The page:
# How to decompose a unit quaternion into 3 Tait-Bryan quaternions instead of 3 real numbers?

I'm familiar with the formulas for decomposing a unit quaternion $Q$ into chained Tait-Bryan angles $\phi\theta\psi$ (Wikipedia has the formulas for the $zyx$ chain here), but I'm looking to instead decompose $Q$ into three quaternions $A \times B \times C$, each representing a rotation around a single axis (and therefore composed of only two nonzero terms, the real coefficient and one of three imaginary coefficients). $ABC$ can be reverse-engineered from Tait-Bryan angles from the formulas above, but this has two problems:

1. (EDIT: This is incorrect, but I'm not sure how.) These formulas can't represent $Q_w < -\frac{\sqrt2}{2}$ without inverting $Q$ (i.e. $A \times B \times C = -Q$). The formulas output $|\phi| \le \pi$, $|\theta| \le \frac{\pi}{2}$, $|\psi| \le \pi$, but when $Q_w < -\frac{\sqrt2}{2}$, the rotation chain can't be represented within those bounds without inversion.
2. Reverse-engineering $ABC$ requires what seems to be superfluous trig (taking the sines & cosines of halved arcsines or arctangents). This should only require matrix operations and not any trig, right?

I believe that there exist 8 unique $ABC$ for any given $Q$ (they involve inversion and reversing terms of $ABC$), but I haven't worked on a concise, digestable representation of these. However, for all $Q$ for $Q_w > -\frac{\sqrt2}{2}$, exactly one of these $ABC$ represents $\phi\theta\psi$ within the bounds described above.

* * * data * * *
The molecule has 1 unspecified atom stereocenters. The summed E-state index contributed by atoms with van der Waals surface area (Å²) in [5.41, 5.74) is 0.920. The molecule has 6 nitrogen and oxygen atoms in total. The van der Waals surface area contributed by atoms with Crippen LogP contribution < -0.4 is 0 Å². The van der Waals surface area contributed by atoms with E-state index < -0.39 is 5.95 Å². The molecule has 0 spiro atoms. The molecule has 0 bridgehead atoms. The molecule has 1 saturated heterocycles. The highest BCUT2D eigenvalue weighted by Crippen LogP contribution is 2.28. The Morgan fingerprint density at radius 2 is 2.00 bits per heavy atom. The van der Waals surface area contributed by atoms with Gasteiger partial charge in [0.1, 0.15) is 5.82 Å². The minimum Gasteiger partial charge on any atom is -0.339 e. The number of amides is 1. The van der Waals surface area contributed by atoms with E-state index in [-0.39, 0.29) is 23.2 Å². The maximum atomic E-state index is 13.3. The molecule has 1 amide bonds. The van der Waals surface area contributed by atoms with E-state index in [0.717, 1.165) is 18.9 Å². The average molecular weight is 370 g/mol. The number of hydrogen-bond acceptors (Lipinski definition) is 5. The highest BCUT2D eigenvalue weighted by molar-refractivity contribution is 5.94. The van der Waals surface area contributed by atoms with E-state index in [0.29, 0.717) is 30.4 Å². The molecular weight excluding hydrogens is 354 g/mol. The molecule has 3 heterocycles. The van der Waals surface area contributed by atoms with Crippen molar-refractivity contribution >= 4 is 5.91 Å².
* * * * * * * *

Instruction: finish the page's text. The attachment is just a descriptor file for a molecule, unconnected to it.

I do also know how to represent $Q$ in terms of $ABC$:

Chained rotation $A \times B \times C = Q$ about axes $tuv$, for $tuv = xyz, yzx,$ or $zxy$:

$A_wB_wC_w - A_tB_uC_v = Q_w$

$A_tB_wC_w + A_wB_uC_v = Q_t$

$A_wB_uC_w - A_tB_wC_v = Q_u$

$A_wB_wC_v + A_tB_uC_w = Q_v$

(EDIT: Expression with B factored out: $\frac{A_wC_w - A_tC_v}{A_tC_w + A_wC_v} = \frac{Q_w + Q_u}{Q_t + Q_v}$)

Chained rotation $A \times B \times C = Q$ about axes $tuv$, for $tuv = xzy, yxz,$ or $zyx$ (same as above with flipped signs):

$A_wB_wC_w + A_tB_uC_v = Q_w$

$A_tB_wC_w - A_wB_uC_v = Q_t$

$A_wB_uC_w + A_tB_wC_v = Q_u$

$A_wB_wC_v - A_tB_uC_w = Q_v$

But I'm stuck here. Can someone point me in the right direction?

EDIT: I'm also aware that it's still impossible to differentiate between $A$ and $C$ at the Euler singularities (i.e. due to gimbal lock).

Okay, this is what I wound up with. This replicates the results of the Tait-Bryan decomposition formulas without any trig. Chained rotation $A×B×C=Q$ about axes $tuv,$ for $tuv=xyz,yzx,$ or $zxy$:

$B_u = sgn(Q_wQ_u + Q_tQ_v) \times \sqrt{\frac{1 - \sqrt{1 - 4(Q_wQ_u + Q_tQ_v)^2}}{2}}$

$B_w = \sqrt{1 - B_u^2}$

$A_t = sgn(Q_wQ_t - Q_vQ_u) \times \sqrt{\frac{\frac12 - Q_u^2 - Q_t^2}{1 - 2B_u^2} + \frac12}$

$A_w = \sqrt{1 - A_t^2}$

$C_v = sgn(Q_wQ_v - Q_tQ_u) \times \sqrt{\frac{\frac12 - Q_u^2 - Q_v^2}{1 - 2B_u^2} + \frac12}$

$C_w = \sqrt{1 - C_v^2}$